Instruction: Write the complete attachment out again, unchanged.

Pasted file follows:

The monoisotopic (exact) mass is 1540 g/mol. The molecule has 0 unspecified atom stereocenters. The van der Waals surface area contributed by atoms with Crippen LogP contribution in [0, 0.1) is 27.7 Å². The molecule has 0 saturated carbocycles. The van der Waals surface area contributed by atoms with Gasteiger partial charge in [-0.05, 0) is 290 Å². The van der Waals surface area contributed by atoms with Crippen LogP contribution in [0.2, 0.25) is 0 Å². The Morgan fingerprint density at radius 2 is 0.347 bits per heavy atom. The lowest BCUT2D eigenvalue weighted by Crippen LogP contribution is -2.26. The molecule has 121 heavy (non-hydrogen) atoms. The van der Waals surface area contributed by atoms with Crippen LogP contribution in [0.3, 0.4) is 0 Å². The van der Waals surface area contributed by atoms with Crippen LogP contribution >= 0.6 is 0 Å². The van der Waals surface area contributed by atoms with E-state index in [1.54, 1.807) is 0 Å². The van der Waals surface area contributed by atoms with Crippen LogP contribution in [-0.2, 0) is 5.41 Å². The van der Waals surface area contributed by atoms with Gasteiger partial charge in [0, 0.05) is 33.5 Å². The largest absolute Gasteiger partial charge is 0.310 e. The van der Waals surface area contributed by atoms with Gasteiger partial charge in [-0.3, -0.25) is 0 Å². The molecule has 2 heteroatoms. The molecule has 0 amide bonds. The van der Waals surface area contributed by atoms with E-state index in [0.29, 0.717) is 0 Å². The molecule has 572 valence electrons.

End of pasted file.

The monoisotopic (exact) mass is 1540 g/mol. The molecule has 0 unspecified atom stereocenters. The van der Waals surface area contributed by atoms with Crippen LogP contribution in [0, 0.1) is 27.7 Å². The molecule has 0 saturated carbocycles. The van der Waals surface area contributed by atoms with Gasteiger partial charge in [-0.05, 0) is 290 Å². The van der Waals surface area contributed by atoms with Crippen LogP contribution in [0.2, 0.25) is 0 Å². The Morgan fingerprint density at radius 2 is 0.347 bits per heavy atom. The lowest BCUT2D eigenvalue weighted by Crippen LogP contribution is -2.26. The molecule has 121 heavy (non-hydrogen) atoms. The van der Waals surface area contributed by atoms with Crippen LogP contribution in [0.3, 0.4) is 0 Å². The van der Waals surface area contributed by atoms with Crippen LogP contribution >= 0.6 is 0 Å². The van der Waals surface area contributed by atoms with E-state index in [1.54, 1.807) is 0 Å². The van der Waals surface area contributed by atoms with Crippen LogP contribution in [-0.2, 0) is 5.41 Å². The van der Waals surface area contributed by atoms with Gasteiger partial charge in [0, 0.05) is 33.5 Å². The largest absolute Gasteiger partial charge is 0.310 e. The van der Waals surface area contributed by atoms with Gasteiger partial charge in [-0.3, -0.25) is 0 Å². The molecule has 2 heteroatoms. The molecule has 0 amide bonds. The van der Waals surface area contributed by atoms with E-state index in [0.29, 0.717) is 0 Å². The molecule has 572 valence electrons.